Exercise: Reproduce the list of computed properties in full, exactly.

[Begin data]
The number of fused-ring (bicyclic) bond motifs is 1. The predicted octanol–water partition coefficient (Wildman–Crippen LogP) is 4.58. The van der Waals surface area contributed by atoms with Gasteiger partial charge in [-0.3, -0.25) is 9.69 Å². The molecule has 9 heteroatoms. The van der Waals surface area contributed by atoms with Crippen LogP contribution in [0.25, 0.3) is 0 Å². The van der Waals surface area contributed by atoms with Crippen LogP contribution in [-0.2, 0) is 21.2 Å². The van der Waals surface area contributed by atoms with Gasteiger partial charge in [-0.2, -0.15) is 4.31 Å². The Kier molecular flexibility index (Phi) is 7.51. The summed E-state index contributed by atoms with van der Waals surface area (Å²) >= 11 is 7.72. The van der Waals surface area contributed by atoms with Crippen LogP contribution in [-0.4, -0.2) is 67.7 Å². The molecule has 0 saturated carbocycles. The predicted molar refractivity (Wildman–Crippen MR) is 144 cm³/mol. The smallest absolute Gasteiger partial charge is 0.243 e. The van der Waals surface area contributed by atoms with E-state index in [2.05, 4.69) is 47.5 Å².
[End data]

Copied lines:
The number of fused-ring (bicyclic) bond motifs is 1. The predicted octanol–water partition coefficient (Wildman–Crippen LogP) is 4.58. The van der Waals surface area contributed by atoms with Gasteiger partial charge in [-0.3, -0.25) is 9.69 Å². The molecule has 9 heteroatoms. The van der Waals surface area contributed by atoms with Crippen LogP contribution in [0.25, 0.3) is 0 Å². The van der Waals surface area contributed by atoms with Crippen LogP contribution in [-0.2, 0) is 21.2 Å². The van der Waals surface area contributed by atoms with Gasteiger partial charge in [-0.2, -0.15) is 4.31 Å². The Kier molecular flexibility index (Phi) is 7.51. The summed E-state index contributed by atoms with van der Waals surface area (Å²) >= 11 is 7.72. The van der Waals surface area contributed by atoms with Crippen LogP contribution in [-0.4, -0.2) is 67.7 Å². The molecule has 0 saturated carbocycles. The predicted molar refractivity (Wildman–Crippen MR) is 144 cm³/mol. The smallest absolute Gasteiger partial charge is 0.243 e. The van der Waals surface area contributed by atoms with E-state index in [2.05, 4.69) is 47.5 Å².